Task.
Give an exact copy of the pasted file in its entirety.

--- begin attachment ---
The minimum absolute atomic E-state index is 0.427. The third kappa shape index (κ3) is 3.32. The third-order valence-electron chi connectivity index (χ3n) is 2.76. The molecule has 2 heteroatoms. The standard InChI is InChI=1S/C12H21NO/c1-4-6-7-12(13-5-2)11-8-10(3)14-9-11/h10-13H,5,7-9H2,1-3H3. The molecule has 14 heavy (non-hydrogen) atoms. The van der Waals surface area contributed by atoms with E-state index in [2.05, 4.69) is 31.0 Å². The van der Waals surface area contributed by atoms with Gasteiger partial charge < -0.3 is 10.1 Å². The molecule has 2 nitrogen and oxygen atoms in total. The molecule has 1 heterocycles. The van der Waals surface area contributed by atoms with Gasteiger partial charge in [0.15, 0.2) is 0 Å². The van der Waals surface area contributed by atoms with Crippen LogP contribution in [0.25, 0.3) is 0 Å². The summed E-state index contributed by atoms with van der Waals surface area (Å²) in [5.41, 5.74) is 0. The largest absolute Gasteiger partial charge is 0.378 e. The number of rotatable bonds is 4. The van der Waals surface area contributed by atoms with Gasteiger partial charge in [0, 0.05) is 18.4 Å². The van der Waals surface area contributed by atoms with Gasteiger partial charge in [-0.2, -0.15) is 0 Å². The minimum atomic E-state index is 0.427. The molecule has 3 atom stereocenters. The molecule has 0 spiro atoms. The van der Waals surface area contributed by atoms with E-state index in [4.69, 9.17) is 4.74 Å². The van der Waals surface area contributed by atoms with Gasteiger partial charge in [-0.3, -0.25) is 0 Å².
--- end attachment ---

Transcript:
The minimum absolute atomic E-state index is 0.427. The third kappa shape index (κ3) is 3.32. The third-order valence-electron chi connectivity index (χ3n) is 2.76. The molecule has 2 heteroatoms. The standard InChI is InChI=1S/C12H21NO/c1-4-6-7-12(13-5-2)11-8-10(3)14-9-11/h10-13H,5,7-9H2,1-3H3. The molecule has 14 heavy (non-hydrogen) atoms. The van der Waals surface area contributed by atoms with E-state index in [2.05, 4.69) is 31.0 Å². The van der Waals surface area contributed by atoms with Gasteiger partial charge < -0.3 is 10.1 Å². The molecule has 2 nitrogen and oxygen atoms in total. The molecule has 1 heterocycles. The van der Waals surface area contributed by atoms with Gasteiger partial charge in [0.15, 0.2) is 0 Å². The van der Waals surface area contributed by atoms with Crippen LogP contribution in [0.25, 0.3) is 0 Å². The summed E-state index contributed by atoms with van der Waals surface area (Å²) in [5.41, 5.74) is 0. The largest absolute Gasteiger partial charge is 0.378 e. The number of rotatable bonds is 4. The van der Waals surface area contributed by atoms with Gasteiger partial charge in [0, 0.05) is 18.4 Å². The van der Waals surface area contributed by atoms with Gasteiger partial charge in [-0.2, -0.15) is 0 Å². The minimum atomic E-state index is 0.427. The molecule has 3 atom stereocenters. The molecule has 0 spiro atoms. The van der Waals surface area contributed by atoms with E-state index in [4.69, 9.17) is 4.74 Å². The van der Waals surface area contributed by atoms with Gasteiger partial charge in [-0.3, -0.25) is 0 Å².